Life insurance is as common and important in an estate plan as the will. The roles of life insurance are many and can help provide financial support for your family after your death, it can help cover college or other educational purposes for a loved one, cover funeral expenses, and in some instances, life insurance has been used to fund retirement plans. Since many states still have estate taxes, but because the federal limit is at more than $5 million, finding a policy that serves your needs while still be affordable shouldn’t be too challenging. On the flip side, if you do have considerable wealth and certainly if you live in a state that has estate taxes, a life insurance policy can cover those taxes while not taking part of the policy’s value that you intended to leave to your loved ones.
Most people agree their primary objective is to provide for beneficiaries and because life insurance policies are traditionally quite versatile, they’re the obvious choice for many.
Why Life Insurance?
As mentioned, these types of financial tools are usually versatile and can be used in an estate plan as a way to pay off debt, replace income in some circumstances, estate liquidity and more. Just as there are many ways to use the value of the policy, there are just as many different types of policies. Pricing plays a role, but you’ll need to explore the various policies that might be available for you. Aside from that, here are a few distinctions in policy types:
Whole Life Insurance
This is sometimes referred to as “first to die” policies. It’s a group policy that pays the benefits to the surviving party upon the death of any of the group members. Its versatility comes in its ability to be either whole life or universal life and it can play a role in reducing taxes upon the death of the first spouse.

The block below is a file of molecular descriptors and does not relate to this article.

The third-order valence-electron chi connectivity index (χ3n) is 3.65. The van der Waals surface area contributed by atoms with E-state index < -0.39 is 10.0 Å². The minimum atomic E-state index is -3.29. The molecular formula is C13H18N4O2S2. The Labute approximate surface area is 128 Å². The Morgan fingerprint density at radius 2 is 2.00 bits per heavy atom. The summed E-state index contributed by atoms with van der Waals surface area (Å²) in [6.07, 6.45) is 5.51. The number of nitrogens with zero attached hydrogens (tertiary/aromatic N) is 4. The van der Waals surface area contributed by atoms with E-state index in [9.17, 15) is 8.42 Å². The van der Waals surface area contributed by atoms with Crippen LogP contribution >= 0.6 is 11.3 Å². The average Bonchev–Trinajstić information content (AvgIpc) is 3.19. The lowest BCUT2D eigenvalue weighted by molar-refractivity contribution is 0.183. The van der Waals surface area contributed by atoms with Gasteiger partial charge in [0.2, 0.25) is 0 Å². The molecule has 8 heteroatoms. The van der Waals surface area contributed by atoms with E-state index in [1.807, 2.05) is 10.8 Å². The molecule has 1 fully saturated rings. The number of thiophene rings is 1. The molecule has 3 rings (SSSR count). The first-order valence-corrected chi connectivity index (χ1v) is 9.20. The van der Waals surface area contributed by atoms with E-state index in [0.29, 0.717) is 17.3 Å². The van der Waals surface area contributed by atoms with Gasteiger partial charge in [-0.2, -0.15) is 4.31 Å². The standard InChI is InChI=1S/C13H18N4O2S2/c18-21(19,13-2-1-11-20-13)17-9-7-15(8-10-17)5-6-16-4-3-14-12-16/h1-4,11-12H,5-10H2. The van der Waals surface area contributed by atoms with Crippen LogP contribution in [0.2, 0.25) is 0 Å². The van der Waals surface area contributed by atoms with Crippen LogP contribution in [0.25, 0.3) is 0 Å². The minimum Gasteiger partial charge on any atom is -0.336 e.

Survivorship Life Insurance Policy
These policies are sometimes called second-to-die policies. They share similarities with a joint life policy because it insures more than one person. The payout comes only after the death of the last party. These offer lower premiums and can be either universal life or whole life. Historically, they’ve been used by spouses or in some instances, a parent and child.
These policies are also used to cover the estate taxes mentioned above if the estate is sizeable. It can also be used for charitable giving.
You may also wish to consider an insurance trust. A revocable life insurance trust allows you to name the trust itself as the beneficiary with the option of rescinding the trust and rights of ownership if needed. Younger families will often select these because of their affordability.
The irrevocable life insurance trust excludes insurance proceeds from the estate of the first spouse to die and from the estate of the surviving spouse. In many instances, the spouse may be named the income beneficiary; however, he or she may have no rights or powers except in extraordinary circumstances.
As you can see, the possibilities are many. While we encourage most of our clients to consider life insurance, only you know what your concerns and needs are. There are many options available and finding one that’s affordable and serves your needs shouldn’t be a challenge. If you’d like to learn more about how life insurance plays a role in your specific estate planning efforts, contact our office today.